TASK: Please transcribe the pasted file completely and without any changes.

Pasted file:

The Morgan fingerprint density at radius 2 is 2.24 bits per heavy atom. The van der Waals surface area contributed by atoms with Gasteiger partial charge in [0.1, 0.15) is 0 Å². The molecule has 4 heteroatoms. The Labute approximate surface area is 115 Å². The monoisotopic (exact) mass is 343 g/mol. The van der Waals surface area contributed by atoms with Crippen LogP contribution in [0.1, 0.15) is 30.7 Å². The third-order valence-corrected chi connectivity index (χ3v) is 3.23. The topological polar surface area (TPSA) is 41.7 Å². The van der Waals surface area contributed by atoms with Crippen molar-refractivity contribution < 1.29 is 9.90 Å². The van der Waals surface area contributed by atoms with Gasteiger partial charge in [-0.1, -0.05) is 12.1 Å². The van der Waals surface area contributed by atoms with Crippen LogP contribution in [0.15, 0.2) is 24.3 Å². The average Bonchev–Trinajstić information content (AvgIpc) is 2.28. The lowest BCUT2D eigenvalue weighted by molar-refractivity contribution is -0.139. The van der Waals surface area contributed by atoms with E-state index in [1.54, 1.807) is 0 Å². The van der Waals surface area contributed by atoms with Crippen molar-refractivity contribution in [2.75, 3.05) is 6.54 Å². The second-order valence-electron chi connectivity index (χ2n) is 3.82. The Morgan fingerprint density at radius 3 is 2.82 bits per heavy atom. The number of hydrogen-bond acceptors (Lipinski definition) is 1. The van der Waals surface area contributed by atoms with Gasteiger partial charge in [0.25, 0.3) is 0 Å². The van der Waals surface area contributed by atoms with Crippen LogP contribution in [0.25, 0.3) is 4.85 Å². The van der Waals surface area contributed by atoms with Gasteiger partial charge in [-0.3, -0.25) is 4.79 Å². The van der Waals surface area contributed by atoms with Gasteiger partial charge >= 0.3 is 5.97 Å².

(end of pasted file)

The Morgan fingerprint density at radius 2 is 2.24 bits per heavy atom. The van der Waals surface area contributed by atoms with Gasteiger partial charge in [0.1, 0.15) is 0 Å². The molecule has 4 heteroatoms. The Labute approximate surface area is 115 Å². The monoisotopic (exact) mass is 343 g/mol. The van der Waals surface area contributed by atoms with Crippen LogP contribution in [0.1, 0.15) is 30.7 Å². The third-order valence-corrected chi connectivity index (χ3v) is 3.23. The topological polar surface area (TPSA) is 41.7 Å². The van der Waals surface area contributed by atoms with Crippen molar-refractivity contribution < 1.29 is 9.90 Å². The van der Waals surface area contributed by atoms with Gasteiger partial charge in [-0.1, -0.05) is 12.1 Å². The van der Waals surface area contributed by atoms with Crippen LogP contribution in [0.15, 0.2) is 24.3 Å². The average Bonchev–Trinajstić information content (AvgIpc) is 2.28. The lowest BCUT2D eigenvalue weighted by molar-refractivity contribution is -0.139. The van der Waals surface area contributed by atoms with E-state index in [1.54, 1.807) is 0 Å². The van der Waals surface area contributed by atoms with Crippen molar-refractivity contribution in [2.75, 3.05) is 6.54 Å². The second-order valence-electron chi connectivity index (χ2n) is 3.82. The Morgan fingerprint density at radius 3 is 2.82 bits per heavy atom. The number of hydrogen-bond acceptors (Lipinski definition) is 1. The van der Waals surface area contributed by atoms with Gasteiger partial charge in [0.25, 0.3) is 0 Å². The van der Waals surface area contributed by atoms with Crippen LogP contribution in [0.25, 0.3) is 4.85 Å². The van der Waals surface area contributed by atoms with Gasteiger partial charge in [-0.3, -0.25) is 4.79 Å². The van der Waals surface area contributed by atoms with Gasteiger partial charge >= 0.3 is 5.97 Å².